Sadly I feel as the old guard at Oculus have gone, then my dreams of an ‘Apple style’ premium desktop Rift product for the next generation has gone with it.

      • brubble

        Yes “extras”.

    • Diana Medina

      I don’t think the tracking is as good though

  • Adam Broadhurst

    I’m a bit concerned that the article mentions nothing about an improve to the Reverbs displays small sweet spot.
    This was my main bone of contention with the display,mura, ipd adjustment and the other things mentioned 8 didn’t have a problem with.

    • Sofian

      New lenses designed and calibrated by Valve, sweet spot is supposed to be much bigger.

    • James Duckworth

      I can’t actually notice the sweet spot with the Reverb. I could with Lenovo explorer. That was awful. Perhaps I shouldn’t try to notice.

  • Dan O’Neill

    68mm IPD, that’s me out. Shame. I love if manufactures could do 2 variants to capture the all people. 52-64mm (Small heads & Kids), 65mm-76mm (People with larger brains & thicker skulls)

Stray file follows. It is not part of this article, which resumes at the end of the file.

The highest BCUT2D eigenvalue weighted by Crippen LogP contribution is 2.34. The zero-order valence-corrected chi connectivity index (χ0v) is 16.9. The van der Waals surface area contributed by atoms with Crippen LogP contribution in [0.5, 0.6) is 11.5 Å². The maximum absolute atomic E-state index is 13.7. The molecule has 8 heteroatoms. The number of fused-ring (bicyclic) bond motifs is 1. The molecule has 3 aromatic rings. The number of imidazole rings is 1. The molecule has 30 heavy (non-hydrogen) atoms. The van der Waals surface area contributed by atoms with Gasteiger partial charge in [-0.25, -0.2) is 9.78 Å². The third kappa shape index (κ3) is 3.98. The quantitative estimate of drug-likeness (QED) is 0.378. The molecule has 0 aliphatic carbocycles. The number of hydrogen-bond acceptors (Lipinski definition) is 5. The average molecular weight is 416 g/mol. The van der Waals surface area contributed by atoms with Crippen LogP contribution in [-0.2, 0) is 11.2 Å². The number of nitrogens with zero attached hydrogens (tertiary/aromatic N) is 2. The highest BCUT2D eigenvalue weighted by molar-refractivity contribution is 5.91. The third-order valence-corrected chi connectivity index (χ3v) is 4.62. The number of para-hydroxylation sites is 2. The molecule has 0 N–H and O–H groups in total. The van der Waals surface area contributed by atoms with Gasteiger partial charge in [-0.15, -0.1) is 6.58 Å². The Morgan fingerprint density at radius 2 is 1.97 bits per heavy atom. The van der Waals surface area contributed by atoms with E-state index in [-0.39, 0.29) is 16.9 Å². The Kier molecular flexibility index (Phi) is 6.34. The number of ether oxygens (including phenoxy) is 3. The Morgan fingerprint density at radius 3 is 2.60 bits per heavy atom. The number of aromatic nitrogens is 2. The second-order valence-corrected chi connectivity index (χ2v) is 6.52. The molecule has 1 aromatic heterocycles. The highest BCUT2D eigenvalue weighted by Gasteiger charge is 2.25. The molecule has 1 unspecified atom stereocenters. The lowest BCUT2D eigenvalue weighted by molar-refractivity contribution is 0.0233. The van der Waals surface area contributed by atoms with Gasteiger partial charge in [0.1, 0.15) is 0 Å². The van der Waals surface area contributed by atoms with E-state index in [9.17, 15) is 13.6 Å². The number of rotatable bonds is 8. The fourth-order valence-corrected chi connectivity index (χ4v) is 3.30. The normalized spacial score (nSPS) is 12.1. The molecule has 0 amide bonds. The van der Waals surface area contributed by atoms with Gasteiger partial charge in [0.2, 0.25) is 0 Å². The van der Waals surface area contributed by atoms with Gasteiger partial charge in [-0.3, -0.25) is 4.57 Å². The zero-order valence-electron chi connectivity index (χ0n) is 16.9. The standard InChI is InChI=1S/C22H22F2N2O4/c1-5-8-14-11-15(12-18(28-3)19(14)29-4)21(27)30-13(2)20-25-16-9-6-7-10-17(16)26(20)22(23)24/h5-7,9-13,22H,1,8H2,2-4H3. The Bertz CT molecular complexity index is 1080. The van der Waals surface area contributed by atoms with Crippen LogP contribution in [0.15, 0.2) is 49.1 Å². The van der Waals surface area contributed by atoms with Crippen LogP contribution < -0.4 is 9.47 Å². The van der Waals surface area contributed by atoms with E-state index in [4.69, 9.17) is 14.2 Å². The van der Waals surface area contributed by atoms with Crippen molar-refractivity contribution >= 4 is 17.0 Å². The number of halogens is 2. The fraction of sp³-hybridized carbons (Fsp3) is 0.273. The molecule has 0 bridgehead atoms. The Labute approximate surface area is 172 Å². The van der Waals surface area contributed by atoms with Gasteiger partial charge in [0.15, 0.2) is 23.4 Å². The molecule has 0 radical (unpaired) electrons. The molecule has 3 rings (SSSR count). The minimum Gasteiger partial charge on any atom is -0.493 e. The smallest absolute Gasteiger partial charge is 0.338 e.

• Kyokushin

      surprisingly, in the human case, the size of the brain is inversely proportional to the size of the head.
      Think about that ;)

      • vive VR

        Correct I have neither just a fat head and my eyes socially distance from eachother

      • GunnyNinja

        I have YET to see a person with a small head have a larger brain. The brain is almost always inside the skull…

        • Mradr

          Well if you see someone brain outside their head – that might be another problem… but we are seeing thicker skulls thus the brain is smaller for that person as the brain size fits the open space.

          • GunnyNinja

            I’m simply pointing out that “inversely proportional” may not be what he thinks it is…

          • Mradr

            lol yes we know:3 we’re just having a little fun with your words, just laugh with us:3

          • D-_-RAiL

            Pretty sure GunnyNinja was also making a joke in the first place if not it was hilarious the way he worded it to me.

        • Mei Ling

          “The brain is almost always inside the skull…”

          Almost always? Please do explain :)

          • GunnyNinja

            sigh…

          • Zardelx

            Depends on hard you blow your nose. ;)

      • gotcha220
    • Andrew Jakobs